Key design resolutions included:
punctuating the weatherboard-clad first floor and living area with a formal main entrance and creating a reception area that functions as an intimate library;
removing the bulky door shutters on the main verandah to maximise light, air and physical flow and replacing oversized French doors joining the TV Room to a dining patio with sliding doors;
revising general storage issues;
reconfiguring and extending an enclosed kitchen and installing a mirrored wall to visually extend its boundaries whilst bouncing light from the bay window’s newly created casual dining alcove.
In turn, quiet nooks for respite and open family areas are well demarcated yet flow effortlessly.
Additional rooms and storage facilities were created, yet the home appears larger with unified ceiling heights in the key living areas. The library features floor-to-ceiling shelving, whilst the kitchen bulkhead was removed permitting overhead joinery to extend further. An open marble bench expands its original footprint. Replacing an un-used hallway kitchenette with a laundry boasting ample storage enabled the existing laundry and bathroom to became a bedroom and ensuite.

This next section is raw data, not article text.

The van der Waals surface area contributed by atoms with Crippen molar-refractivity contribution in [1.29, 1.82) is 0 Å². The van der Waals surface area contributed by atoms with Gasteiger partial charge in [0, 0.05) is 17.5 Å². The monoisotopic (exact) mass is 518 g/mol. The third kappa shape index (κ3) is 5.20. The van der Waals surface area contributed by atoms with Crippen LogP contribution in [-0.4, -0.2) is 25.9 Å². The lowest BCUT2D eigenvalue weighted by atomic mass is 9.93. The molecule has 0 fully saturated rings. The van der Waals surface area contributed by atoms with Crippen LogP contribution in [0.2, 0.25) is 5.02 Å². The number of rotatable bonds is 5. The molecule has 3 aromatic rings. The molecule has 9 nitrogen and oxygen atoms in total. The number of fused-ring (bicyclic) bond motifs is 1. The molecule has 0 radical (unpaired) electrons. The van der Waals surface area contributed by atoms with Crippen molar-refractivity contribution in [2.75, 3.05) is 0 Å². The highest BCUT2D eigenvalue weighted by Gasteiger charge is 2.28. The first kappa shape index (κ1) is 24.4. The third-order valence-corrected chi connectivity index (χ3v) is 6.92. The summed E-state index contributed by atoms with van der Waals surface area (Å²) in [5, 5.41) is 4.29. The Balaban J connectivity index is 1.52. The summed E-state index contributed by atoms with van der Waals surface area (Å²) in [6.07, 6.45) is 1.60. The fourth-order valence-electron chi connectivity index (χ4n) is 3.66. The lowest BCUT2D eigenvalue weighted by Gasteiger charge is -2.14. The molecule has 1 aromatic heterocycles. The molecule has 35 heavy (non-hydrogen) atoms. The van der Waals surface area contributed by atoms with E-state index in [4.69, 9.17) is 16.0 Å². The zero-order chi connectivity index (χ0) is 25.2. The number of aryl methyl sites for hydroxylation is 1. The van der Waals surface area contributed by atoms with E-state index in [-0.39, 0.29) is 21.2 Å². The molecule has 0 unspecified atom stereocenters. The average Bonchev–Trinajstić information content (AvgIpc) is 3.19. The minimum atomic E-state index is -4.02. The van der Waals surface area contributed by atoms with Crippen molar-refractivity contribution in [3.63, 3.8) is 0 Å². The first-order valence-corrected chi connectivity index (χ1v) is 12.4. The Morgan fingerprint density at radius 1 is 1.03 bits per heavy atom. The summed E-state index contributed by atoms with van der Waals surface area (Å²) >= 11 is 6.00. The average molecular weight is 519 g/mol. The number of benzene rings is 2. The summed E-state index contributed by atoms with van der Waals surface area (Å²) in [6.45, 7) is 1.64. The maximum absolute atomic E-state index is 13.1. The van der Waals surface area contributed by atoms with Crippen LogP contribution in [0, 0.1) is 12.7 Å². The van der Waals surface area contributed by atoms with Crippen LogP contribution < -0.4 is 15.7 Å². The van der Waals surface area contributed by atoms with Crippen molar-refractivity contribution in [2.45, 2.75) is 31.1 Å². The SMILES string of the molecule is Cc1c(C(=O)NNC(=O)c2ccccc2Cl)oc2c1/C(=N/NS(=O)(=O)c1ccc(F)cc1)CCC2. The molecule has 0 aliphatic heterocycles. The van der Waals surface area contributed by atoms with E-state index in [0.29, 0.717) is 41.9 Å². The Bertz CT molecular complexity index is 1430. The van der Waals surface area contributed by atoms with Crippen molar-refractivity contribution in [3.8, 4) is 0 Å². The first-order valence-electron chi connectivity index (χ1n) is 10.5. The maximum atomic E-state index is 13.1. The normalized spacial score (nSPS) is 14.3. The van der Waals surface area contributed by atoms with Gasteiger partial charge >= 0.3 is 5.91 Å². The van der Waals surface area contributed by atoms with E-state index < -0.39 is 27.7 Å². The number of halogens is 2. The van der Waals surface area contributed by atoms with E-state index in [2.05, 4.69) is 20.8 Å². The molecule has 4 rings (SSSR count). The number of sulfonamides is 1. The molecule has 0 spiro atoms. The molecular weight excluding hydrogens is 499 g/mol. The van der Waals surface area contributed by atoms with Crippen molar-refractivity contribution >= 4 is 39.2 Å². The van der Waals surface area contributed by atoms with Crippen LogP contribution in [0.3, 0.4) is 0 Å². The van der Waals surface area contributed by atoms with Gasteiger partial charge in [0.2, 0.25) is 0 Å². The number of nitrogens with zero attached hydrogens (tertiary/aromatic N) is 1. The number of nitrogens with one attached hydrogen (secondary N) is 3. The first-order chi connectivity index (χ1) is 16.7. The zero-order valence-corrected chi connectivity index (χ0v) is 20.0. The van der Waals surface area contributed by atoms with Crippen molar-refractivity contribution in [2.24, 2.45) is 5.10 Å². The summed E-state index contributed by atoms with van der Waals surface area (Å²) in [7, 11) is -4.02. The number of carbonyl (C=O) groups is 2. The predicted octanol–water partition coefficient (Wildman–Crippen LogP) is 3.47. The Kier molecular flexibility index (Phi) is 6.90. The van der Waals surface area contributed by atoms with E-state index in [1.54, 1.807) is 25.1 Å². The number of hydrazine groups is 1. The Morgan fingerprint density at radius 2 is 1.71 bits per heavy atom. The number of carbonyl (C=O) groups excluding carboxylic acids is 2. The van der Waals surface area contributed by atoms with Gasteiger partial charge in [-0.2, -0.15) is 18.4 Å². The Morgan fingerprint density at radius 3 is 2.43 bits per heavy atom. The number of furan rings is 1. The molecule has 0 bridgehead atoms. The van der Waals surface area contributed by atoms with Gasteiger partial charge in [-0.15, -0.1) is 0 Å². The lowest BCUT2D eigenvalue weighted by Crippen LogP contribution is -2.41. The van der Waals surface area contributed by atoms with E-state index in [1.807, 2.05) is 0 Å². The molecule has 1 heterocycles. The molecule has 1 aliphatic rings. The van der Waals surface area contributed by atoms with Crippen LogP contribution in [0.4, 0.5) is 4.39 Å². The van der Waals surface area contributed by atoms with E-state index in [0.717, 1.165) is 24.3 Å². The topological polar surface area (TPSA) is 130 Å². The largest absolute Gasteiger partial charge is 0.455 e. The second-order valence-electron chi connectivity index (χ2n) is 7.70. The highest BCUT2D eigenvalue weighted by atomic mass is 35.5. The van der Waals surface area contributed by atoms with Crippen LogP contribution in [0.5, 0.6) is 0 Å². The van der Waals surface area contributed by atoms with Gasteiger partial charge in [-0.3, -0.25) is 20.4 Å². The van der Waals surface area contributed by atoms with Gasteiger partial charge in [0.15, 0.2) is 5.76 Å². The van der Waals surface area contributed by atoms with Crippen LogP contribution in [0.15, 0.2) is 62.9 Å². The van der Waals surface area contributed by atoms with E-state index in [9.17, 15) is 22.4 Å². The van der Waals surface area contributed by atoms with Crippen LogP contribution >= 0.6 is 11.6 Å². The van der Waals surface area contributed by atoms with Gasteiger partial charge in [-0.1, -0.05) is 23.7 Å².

The attic was crafted into a parent’s retreat, converting to a bedroom for a visiting adult son. Yellowed pine floorboards were darkly stained to connect the spaces and brass finishes were incorporated throughout to link the home to its nautical roots.
Photographer: Anson Smart
Stylist: Steve Cordony
Wrixton House is a significant part of the waterfront and industrial maritime history in Kirribilli. Reference to this history through a contemporary approach formed the design direction.
Rising from compact sandstone heritage bones, the former grandeur of this harbourside late nineteenth-century Chandlery and residence was fully re-instated. Tight angular room configurations within the challenging geometries of the L-shaped footprint were altered to maximise spatial flow, usher in natural light and capitalise on the water views.